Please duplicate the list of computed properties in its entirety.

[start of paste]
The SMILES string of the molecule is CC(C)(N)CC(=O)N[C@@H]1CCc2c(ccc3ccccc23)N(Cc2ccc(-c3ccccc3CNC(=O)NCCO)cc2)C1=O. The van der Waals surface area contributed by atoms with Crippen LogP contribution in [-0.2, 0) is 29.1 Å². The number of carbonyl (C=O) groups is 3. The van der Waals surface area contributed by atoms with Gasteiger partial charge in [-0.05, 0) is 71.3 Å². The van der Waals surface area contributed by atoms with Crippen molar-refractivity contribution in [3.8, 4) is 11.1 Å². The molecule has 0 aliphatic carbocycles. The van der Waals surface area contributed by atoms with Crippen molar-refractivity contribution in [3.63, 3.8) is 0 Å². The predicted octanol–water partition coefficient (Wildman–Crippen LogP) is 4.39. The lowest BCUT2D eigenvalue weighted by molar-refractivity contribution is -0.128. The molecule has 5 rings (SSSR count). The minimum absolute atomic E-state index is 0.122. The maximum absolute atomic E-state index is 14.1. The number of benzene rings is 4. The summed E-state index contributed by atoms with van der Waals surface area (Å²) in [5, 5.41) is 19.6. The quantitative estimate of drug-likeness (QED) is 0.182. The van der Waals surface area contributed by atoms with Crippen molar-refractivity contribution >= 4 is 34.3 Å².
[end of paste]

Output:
The SMILES string of the molecule is CC(C)(N)CC(=O)N[C@@H]1CCc2c(ccc3ccccc23)N(Cc2ccc(-c3ccccc3CNC(=O)NCCO)cc2)C1=O. The van der Waals surface area contributed by atoms with Crippen LogP contribution in [-0.2, 0) is 29.1 Å². The number of carbonyl (C=O) groups is 3. The van der Waals surface area contributed by atoms with Gasteiger partial charge in [-0.05, 0) is 71.3 Å². The van der Waals surface area contributed by atoms with Crippen molar-refractivity contribution in [3.8, 4) is 11.1 Å². The molecule has 0 aliphatic carbocycles. The van der Waals surface area contributed by atoms with Crippen molar-refractivity contribution in [3.63, 3.8) is 0 Å². The predicted octanol–water partition coefficient (Wildman–Crippen LogP) is 4.39. The lowest BCUT2D eigenvalue weighted by molar-refractivity contribution is -0.128. The molecule has 5 rings (SSSR count). The minimum absolute atomic E-state index is 0.122. The maximum absolute atomic E-state index is 14.1. The number of benzene rings is 4. The summed E-state index contributed by atoms with van der Waals surface area (Å²) in [5, 5.41) is 19.6. The quantitative estimate of drug-likeness (QED) is 0.182. The van der Waals surface area contributed by atoms with Crippen molar-refractivity contribution >= 4 is 34.3 Å².